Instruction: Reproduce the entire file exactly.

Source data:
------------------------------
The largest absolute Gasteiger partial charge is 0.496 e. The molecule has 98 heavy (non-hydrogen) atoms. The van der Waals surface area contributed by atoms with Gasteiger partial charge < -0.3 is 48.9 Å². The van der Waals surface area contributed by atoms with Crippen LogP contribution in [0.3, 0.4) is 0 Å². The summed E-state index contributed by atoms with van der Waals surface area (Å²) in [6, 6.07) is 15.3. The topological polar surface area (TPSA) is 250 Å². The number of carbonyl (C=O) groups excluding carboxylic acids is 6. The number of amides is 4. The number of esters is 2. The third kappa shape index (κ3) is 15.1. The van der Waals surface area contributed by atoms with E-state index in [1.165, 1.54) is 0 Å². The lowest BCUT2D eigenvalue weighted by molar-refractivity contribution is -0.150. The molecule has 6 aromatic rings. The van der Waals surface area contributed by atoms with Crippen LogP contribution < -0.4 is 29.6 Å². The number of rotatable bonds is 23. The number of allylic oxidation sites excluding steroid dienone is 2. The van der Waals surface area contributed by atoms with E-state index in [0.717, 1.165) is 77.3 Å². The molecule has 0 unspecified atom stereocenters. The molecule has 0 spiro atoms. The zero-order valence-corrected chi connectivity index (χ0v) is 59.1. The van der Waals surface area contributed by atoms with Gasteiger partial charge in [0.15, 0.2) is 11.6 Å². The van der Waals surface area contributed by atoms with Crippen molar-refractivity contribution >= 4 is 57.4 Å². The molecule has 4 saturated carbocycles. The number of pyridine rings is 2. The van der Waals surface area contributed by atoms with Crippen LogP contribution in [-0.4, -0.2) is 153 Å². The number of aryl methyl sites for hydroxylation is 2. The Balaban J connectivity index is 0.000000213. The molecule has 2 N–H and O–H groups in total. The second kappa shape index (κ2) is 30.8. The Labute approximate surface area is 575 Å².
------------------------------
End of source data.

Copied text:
The largest absolute Gasteiger partial charge is 0.496 e. The molecule has 98 heavy (non-hydrogen) atoms. The van der Waals surface area contributed by atoms with Gasteiger partial charge < -0.3 is 48.9 Å². The van der Waals surface area contributed by atoms with Crippen LogP contribution in [0.3, 0.4) is 0 Å². The summed E-state index contributed by atoms with van der Waals surface area (Å²) in [6, 6.07) is 15.3. The topological polar surface area (TPSA) is 250 Å². The number of carbonyl (C=O) groups excluding carboxylic acids is 6. The number of amides is 4. The number of esters is 2. The third kappa shape index (κ3) is 15.1. The van der Waals surface area contributed by atoms with E-state index in [1.165, 1.54) is 0 Å². The lowest BCUT2D eigenvalue weighted by molar-refractivity contribution is -0.150. The molecule has 6 aromatic rings. The van der Waals surface area contributed by atoms with Crippen LogP contribution < -0.4 is 29.6 Å². The number of rotatable bonds is 23. The number of allylic oxidation sites excluding steroid dienone is 2. The van der Waals surface area contributed by atoms with E-state index in [0.717, 1.165) is 77.3 Å². The molecule has 0 unspecified atom stereocenters. The molecule has 0 spiro atoms. The zero-order valence-corrected chi connectivity index (χ0v) is 59.1. The van der Waals surface area contributed by atoms with Gasteiger partial charge in [0.15, 0.2) is 11.6 Å². The van der Waals surface area contributed by atoms with Crippen molar-refractivity contribution >= 4 is 57.4 Å². The molecule has 4 saturated carbocycles. The number of pyridine rings is 2. The van der Waals surface area contributed by atoms with Crippen LogP contribution in [-0.4, -0.2) is 153 Å². The number of aryl methyl sites for hydroxylation is 2. The Balaban J connectivity index is 0.000000213. The molecule has 2 N–H and O–H groups in total. The second kappa shape index (κ2) is 30.8. The Labute approximate surface area is 575 Å².